Pillar 4
Functional Genomics & Structure-Function of VOCs

Neutralizing antibodies are produced as an immune response to vaccination or infection.  The term “neutralizing” refers to the ability of some antibodies to block a pathogen from infecting or entering host cells.  This neutralizing activity depends on the ability of these antibodies to recognize proteins that belong to the pathogen.  Immunization with vaccines encoding the spike protein of severe acute respiratory syndrome coronavirus 2 (SARS-CoV-2) is designed to instruct our immune systems to produce antibodies that recognize SARS-CoV-2 spike and block infection.  However, SARS-CoV-2 variants of concern (VOC) had emerged with mutations that reduced the ability of antibodies to recognize and neutralize SARS-CoV-2 spike and prevent infection.

The first vaccine dose was administered in Canada on Dec 14, 2021, and still by late March 2021, very few Canadians had received a second dose of vaccine.  At that time, it was estimated that up to two-thirds of COVID-19 cases in the Canadian province of Ontario were due to the variants Alpha, Beta and Gamma whereas in Sept 2021 nearly all infections in Ontario were due to the Delta variant.  This study was conducted to understand the levels of neutralizing antibodies and the breadth of antibody protection against wild-type SARS-CoV-2 and VOCs in Canadian blood donors during the first 3 months of 2021.  From 4,500 samples collected between January and March 2021, a subset of 320 samples was divided into groups based on known vaccination status and presumed infection.  Samples were randomly selected for testing from these sub-groups.  We conducted neutralization assays using viral-like particles (VLPs) to measure the neutralizing capacity of antibodies against wild-type as well as VOCs, Alpha (B.1.1.7), Beta (B.1.351), Gamma (P.1), and Delta (B.1.617.2).  The Delta variant was included in this analysis because it emerged as a prevalent variant during the study, and its inclusion enabled the research team to compare how vaccines and infections that were acquired during the January to March 2021 period were able to produce a neutralizing capacity against an emergent Delta variant.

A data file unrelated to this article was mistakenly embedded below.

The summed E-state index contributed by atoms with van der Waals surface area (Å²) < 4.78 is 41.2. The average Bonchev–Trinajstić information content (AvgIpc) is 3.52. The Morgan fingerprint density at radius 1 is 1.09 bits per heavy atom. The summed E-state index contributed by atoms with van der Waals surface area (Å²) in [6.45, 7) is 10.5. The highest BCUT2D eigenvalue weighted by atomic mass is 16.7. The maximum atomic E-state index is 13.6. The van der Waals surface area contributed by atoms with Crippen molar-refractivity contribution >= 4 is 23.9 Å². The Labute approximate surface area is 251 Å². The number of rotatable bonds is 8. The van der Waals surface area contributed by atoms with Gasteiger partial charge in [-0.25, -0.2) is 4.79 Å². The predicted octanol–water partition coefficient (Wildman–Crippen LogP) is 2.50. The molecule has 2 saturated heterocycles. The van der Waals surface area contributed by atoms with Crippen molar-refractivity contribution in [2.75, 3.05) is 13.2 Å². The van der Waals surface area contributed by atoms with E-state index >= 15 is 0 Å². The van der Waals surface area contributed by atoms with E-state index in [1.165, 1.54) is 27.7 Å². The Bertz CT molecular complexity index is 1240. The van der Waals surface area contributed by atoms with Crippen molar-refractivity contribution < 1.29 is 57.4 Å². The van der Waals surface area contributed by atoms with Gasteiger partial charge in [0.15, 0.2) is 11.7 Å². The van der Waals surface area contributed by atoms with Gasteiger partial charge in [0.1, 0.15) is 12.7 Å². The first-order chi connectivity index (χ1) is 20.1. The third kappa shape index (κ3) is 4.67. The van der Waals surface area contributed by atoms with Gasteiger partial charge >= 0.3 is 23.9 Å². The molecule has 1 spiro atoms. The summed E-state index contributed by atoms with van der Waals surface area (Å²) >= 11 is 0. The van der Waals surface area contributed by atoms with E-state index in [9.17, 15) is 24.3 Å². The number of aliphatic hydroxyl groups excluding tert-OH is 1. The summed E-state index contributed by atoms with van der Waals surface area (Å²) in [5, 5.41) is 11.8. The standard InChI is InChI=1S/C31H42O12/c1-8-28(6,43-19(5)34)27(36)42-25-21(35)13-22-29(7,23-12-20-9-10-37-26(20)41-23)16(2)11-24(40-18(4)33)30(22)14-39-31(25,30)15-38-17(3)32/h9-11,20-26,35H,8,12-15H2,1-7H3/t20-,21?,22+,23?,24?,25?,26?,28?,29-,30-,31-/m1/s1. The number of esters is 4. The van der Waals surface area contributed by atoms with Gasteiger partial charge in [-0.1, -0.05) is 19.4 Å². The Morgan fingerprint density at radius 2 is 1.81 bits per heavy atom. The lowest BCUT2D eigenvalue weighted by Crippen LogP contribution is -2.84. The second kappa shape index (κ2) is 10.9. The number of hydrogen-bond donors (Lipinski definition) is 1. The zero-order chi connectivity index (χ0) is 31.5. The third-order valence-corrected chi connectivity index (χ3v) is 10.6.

Elevated levels of neutralizing capacity in vaccinated blood donors were detected; however, neutralization capacities against SARS-CoV-2 VOCs were reduced compared to that of the wild-type strain.  In the vaccinated and/or infected groups, neutralization of Beta was detectable, albeit showed the least neutralization capacity when compared to wild-type strain.  These same donor groups also showed detectable, though reduced, neutralization capacity against Alpha, Gamma, and Delta VOCs compared to wild-type strain.  However, in the unvaccinated and uninfected group, we did not detect neutralizing capacity against wild-type or VOCs.  This study is important because it indicates that vaccination (and prior infection) is associated with a broad neutralizing antibody capacity of donor plasma against SARS-CoV-2 wild-type strain and Alpha, Beta, Gamma, and Delta VOCs.

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SARS-CoV-2 virus-like particle neutralizing capacity in blood donors depends on serological profile and donor-declared SARS-CoV-2 vaccination history. Steven J. Drews, Queenie Hu, Reuben Samson, Kento T. Abe, Bhavista Rathod, Karen Colwill, Anne-Claude Gingras, Qi-Long Yi, Sheila F. O’Brien. Microbiology Spectrum. 2022.02.23.02262-21; https://journals.asm.org/doi/10.1128/spectrum.02262-21